Gliadin, a type of prolamin, the major component of wheat gluten, is comprised of single-chain polypeptides with an average molecular weight of 25-100 kDa linked by intramolecular disulfide bonds.1 The term gliadin defines a group of proteins extracted from gluten by 70% ethanol. All fractions have remarkably low solubility in aqueous solution except at extreme pHs2. This low water solubility has been attributed to the presence of disulfide bonds together with cooperative hydrophobic interactions within the protein folding and structure,. The amino acid composition shows that gliadin has equal amounts of polar and neutral amino acids, mainly glutamine (about 40%) in addition to high proline content (14%). As plant proteins, they are recognized as prion-free 2.Gliadin can adhere to the mucus layer of the stomach due to its mucoadhesive property, which is a result of various interactions (e.g., hydrogen bonding, van der Waals force, and mechanical penetration).
Synonyms: Prolamin; alpha-gliadin
Application: The antibody may be used in various immunochemical techniques including Immunoblotting and ELISA.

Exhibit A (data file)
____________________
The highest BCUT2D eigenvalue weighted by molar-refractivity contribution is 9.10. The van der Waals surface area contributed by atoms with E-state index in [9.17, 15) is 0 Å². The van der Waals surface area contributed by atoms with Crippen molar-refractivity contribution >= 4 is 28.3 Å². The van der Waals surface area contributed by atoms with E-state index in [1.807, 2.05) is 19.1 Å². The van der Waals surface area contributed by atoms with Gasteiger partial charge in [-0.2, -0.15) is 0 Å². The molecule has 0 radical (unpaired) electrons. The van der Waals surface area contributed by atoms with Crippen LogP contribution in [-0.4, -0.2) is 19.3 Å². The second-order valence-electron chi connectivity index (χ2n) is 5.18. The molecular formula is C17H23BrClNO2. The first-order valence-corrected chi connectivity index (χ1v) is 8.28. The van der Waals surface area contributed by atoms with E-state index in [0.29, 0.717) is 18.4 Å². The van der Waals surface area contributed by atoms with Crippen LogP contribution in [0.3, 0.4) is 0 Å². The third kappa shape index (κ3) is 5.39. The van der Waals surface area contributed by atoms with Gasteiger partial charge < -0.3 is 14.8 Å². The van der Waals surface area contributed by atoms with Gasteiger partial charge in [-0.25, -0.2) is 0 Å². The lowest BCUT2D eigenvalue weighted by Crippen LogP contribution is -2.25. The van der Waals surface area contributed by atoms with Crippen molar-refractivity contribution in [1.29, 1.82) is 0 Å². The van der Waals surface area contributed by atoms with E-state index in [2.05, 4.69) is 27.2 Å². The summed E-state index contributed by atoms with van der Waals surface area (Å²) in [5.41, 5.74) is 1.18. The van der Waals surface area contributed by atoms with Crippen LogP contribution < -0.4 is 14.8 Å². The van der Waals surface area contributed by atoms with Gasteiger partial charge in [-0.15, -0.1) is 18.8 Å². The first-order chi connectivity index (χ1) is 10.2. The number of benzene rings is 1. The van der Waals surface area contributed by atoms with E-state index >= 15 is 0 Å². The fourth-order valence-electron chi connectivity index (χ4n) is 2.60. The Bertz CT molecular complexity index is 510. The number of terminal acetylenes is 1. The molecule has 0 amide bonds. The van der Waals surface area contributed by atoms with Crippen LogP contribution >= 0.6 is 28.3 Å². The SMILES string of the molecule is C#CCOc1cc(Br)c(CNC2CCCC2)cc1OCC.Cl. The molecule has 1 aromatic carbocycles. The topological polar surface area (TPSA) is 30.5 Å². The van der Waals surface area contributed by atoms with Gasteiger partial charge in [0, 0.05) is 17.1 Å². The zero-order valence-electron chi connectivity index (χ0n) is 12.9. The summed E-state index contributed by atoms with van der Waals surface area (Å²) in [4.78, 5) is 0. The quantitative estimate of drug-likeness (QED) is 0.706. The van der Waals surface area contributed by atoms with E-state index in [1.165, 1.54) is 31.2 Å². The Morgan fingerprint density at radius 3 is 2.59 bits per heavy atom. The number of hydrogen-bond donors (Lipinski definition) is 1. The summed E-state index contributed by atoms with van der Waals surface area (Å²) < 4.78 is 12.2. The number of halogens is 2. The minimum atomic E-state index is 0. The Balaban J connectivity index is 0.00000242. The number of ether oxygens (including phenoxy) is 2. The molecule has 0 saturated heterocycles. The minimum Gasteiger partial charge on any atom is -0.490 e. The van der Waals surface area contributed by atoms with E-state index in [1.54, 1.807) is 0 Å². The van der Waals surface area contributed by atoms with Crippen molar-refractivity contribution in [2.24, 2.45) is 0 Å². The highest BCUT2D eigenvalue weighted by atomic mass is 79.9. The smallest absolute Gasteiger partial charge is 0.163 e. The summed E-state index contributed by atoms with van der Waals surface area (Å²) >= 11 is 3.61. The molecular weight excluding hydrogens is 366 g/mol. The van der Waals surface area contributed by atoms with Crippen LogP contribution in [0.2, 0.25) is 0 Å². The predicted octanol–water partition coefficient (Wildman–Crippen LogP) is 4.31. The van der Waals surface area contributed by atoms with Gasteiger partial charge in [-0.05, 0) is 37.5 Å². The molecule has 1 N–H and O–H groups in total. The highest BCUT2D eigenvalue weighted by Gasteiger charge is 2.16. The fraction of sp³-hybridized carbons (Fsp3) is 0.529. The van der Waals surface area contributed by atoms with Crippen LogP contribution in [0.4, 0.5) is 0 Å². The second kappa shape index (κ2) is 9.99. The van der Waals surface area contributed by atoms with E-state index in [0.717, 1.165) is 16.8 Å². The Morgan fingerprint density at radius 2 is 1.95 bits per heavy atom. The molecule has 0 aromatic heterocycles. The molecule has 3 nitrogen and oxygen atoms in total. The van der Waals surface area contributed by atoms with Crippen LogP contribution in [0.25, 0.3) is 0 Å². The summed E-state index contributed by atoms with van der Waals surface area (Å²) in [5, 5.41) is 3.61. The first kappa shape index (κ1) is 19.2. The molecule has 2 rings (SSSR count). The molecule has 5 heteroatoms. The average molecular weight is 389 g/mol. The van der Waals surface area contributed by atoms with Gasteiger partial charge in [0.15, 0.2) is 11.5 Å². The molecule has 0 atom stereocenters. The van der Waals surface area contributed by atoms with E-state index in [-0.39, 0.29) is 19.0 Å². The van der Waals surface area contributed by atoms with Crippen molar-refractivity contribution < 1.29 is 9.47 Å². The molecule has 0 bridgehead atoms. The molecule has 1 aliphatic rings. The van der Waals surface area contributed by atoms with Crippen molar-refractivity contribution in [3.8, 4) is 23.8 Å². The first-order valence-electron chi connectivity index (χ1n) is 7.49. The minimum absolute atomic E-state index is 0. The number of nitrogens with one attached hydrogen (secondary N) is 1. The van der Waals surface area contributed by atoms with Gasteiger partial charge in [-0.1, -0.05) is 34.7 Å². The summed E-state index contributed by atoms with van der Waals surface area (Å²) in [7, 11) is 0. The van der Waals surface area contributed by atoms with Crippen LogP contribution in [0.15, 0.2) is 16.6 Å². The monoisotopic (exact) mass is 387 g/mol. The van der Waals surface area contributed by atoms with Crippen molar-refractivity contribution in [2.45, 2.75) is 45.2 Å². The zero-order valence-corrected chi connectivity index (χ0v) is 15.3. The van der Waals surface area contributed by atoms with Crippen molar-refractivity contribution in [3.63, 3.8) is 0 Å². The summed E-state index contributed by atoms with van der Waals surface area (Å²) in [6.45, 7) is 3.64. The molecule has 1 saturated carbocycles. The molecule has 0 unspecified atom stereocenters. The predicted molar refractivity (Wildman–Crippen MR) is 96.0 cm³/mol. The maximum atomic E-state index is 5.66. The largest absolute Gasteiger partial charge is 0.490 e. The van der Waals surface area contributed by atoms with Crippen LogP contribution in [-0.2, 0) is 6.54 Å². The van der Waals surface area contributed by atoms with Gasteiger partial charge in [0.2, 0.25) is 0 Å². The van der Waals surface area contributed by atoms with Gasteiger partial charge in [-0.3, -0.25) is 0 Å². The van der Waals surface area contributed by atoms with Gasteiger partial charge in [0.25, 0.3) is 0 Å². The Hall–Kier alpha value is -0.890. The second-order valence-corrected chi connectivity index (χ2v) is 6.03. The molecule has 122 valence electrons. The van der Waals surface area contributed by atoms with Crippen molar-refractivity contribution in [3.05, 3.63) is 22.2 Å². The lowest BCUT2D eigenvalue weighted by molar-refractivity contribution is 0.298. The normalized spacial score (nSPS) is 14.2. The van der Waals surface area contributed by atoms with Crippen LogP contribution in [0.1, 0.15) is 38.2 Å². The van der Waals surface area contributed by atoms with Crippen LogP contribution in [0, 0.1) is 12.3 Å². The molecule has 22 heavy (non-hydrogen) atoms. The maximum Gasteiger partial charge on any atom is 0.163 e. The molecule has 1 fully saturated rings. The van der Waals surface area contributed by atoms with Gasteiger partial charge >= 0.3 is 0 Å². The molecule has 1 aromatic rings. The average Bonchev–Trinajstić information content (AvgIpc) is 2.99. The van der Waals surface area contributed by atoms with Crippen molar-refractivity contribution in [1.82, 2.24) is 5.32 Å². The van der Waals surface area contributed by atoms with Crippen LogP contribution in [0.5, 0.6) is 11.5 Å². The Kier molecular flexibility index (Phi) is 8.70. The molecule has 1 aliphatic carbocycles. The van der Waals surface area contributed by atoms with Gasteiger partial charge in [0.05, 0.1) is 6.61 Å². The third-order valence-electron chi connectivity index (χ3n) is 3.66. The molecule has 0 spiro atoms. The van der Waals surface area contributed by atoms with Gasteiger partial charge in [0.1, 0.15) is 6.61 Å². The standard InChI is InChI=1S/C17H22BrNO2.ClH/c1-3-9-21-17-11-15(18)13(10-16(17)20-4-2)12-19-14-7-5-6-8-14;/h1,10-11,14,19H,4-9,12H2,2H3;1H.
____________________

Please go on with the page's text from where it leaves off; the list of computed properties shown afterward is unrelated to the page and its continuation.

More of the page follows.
Biochem Physiol Actions: Gliadins, from an alcohol-soluble fraction of gluten, are storage proteins in wheat, barley, and rye (along with other gluten-containing grains). Glutenins are insoluble in alcohol and differ in their biochemical structure from glutens. It has been hypothesized that the initial immune reaction in celiac disease patients is focused on several of gliadin peptides, while the long-standing inflammatory response may be defined by other gliadin peptides that have been deamidated or cross-linked by tissue transglutaminase. These latter peptides are also more tightly linked to HLA-DQ2 and HLA-DQ83.The tissue transglutaminase-catalyzed changes in gliadin are not restricted to single gliadin types, for example, prolamines in barley and rye (known as hordelin and secalin, respectively) and these may induce a messenger RNA-mediated interferon-gamma response in the small-intestinal mucosa of celiacs. An alpha-2-gliadin-33-mer appears to pass through the enterocyte brush border membrane by a dose-dependent translocation mechanism, and this is further enhanced by interferon-gamma, possibly mediated by a delayed epidermal growth factor endocytosis. In active celiac disease, this immune-mediated response is very complex and involves many different mediators (such as Interlukin-21 from activated CD4+ Tcells) some are still being studied. With genetic susceptibility, gliadin may interact with interenterocyte tight junctions and cause their disassembly. Moreover, Gliadin peptides may bind to the chemokine receptor, CXCR3. This induces zonulin release from the tight junction region and causes a resultant increase in intestinal permeability. Permeability increases have also been demonstrated prior to the onset of clinically apparent celiac disease, and even with a gluten-free diet, this altered tight junction permeability may not completely return to normal3.Anti Gliadin antibody may serve as an important tool in Celiac disease research field.